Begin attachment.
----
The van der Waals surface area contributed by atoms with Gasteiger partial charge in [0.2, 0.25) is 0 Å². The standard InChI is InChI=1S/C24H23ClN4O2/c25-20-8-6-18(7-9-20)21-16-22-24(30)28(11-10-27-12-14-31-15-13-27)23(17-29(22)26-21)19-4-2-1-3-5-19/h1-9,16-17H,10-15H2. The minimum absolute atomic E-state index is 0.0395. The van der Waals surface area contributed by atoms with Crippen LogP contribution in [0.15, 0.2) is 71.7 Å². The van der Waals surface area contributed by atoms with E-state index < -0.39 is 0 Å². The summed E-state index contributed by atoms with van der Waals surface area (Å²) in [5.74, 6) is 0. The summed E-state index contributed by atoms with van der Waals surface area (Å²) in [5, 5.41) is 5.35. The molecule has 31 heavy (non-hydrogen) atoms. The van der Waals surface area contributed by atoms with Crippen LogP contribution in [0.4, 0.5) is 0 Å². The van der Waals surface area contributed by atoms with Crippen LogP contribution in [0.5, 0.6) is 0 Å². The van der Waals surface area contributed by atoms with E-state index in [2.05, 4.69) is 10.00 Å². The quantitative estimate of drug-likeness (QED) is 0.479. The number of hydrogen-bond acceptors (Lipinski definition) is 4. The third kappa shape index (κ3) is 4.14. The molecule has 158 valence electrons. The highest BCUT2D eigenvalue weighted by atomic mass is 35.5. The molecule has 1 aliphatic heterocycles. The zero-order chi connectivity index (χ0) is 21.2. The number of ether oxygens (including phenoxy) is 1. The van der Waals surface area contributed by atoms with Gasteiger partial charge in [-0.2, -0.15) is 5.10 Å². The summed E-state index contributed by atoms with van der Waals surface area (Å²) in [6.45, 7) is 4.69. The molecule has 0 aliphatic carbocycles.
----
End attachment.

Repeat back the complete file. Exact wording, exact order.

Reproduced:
The van der Waals surface area contributed by atoms with Gasteiger partial charge in [0.2, 0.25) is 0 Å². The standard InChI is InChI=1S/C24H23ClN4O2/c25-20-8-6-18(7-9-20)21-16-22-24(30)28(11-10-27-12-14-31-15-13-27)23(17-29(22)26-21)19-4-2-1-3-5-19/h1-9,16-17H,10-15H2. The minimum absolute atomic E-state index is 0.0395. The van der Waals surface area contributed by atoms with Crippen LogP contribution in [0.15, 0.2) is 71.7 Å². The van der Waals surface area contributed by atoms with E-state index < -0.39 is 0 Å². The summed E-state index contributed by atoms with van der Waals surface area (Å²) in [5.74, 6) is 0. The summed E-state index contributed by atoms with van der Waals surface area (Å²) in [5, 5.41) is 5.35. The molecule has 31 heavy (non-hydrogen) atoms. The van der Waals surface area contributed by atoms with Crippen LogP contribution in [0.4, 0.5) is 0 Å². The van der Waals surface area contributed by atoms with Crippen LogP contribution in [0.5, 0.6) is 0 Å². The van der Waals surface area contributed by atoms with E-state index in [2.05, 4.69) is 10.00 Å². The quantitative estimate of drug-likeness (QED) is 0.479. The number of hydrogen-bond acceptors (Lipinski definition) is 4. The third kappa shape index (κ3) is 4.14. The molecule has 158 valence electrons. The highest BCUT2D eigenvalue weighted by atomic mass is 35.5. The molecule has 1 aliphatic heterocycles. The zero-order chi connectivity index (χ0) is 21.2. The number of ether oxygens (including phenoxy) is 1. The van der Waals surface area contributed by atoms with Gasteiger partial charge in [-0.2, -0.15) is 5.10 Å². The summed E-state index contributed by atoms with van der Waals surface area (Å²) in [6.45, 7) is 4.69. The molecule has 0 aliphatic carbocycles.